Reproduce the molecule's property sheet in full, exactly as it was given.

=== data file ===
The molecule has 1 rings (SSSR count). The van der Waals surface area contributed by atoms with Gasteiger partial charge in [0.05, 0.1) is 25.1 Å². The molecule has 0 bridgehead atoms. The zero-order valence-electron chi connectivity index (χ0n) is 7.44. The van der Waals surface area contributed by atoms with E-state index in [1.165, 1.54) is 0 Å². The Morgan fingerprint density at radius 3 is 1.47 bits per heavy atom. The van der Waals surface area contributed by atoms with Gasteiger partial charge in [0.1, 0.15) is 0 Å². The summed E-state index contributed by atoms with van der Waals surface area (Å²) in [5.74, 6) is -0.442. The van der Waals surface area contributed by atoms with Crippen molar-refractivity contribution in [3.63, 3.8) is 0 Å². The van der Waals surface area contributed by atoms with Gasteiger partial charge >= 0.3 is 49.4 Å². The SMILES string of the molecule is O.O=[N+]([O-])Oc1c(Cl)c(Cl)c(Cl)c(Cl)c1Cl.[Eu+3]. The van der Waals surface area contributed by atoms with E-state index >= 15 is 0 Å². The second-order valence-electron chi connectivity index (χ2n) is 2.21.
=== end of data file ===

The molecule has 1 rings (SSSR count). The van der Waals surface area contributed by atoms with Gasteiger partial charge in [0.05, 0.1) is 25.1 Å². The molecule has 0 bridgehead atoms. The zero-order valence-electron chi connectivity index (χ0n) is 7.44. The van der Waals surface area contributed by atoms with E-state index in [1.165, 1.54) is 0 Å². The Morgan fingerprint density at radius 3 is 1.47 bits per heavy atom. The van der Waals surface area contributed by atoms with Gasteiger partial charge in [0.1, 0.15) is 0 Å². The summed E-state index contributed by atoms with van der Waals surface area (Å²) in [5.74, 6) is -0.442. The van der Waals surface area contributed by atoms with Crippen molar-refractivity contribution in [3.63, 3.8) is 0 Å². The van der Waals surface area contributed by atoms with Gasteiger partial charge >= 0.3 is 49.4 Å². The SMILES string of the molecule is O.O=[N+]([O-])Oc1c(Cl)c(Cl)c(Cl)c(Cl)c1Cl.[Eu+3]. The van der Waals surface area contributed by atoms with E-state index >= 15 is 0 Å². The second-order valence-electron chi connectivity index (χ2n) is 2.21.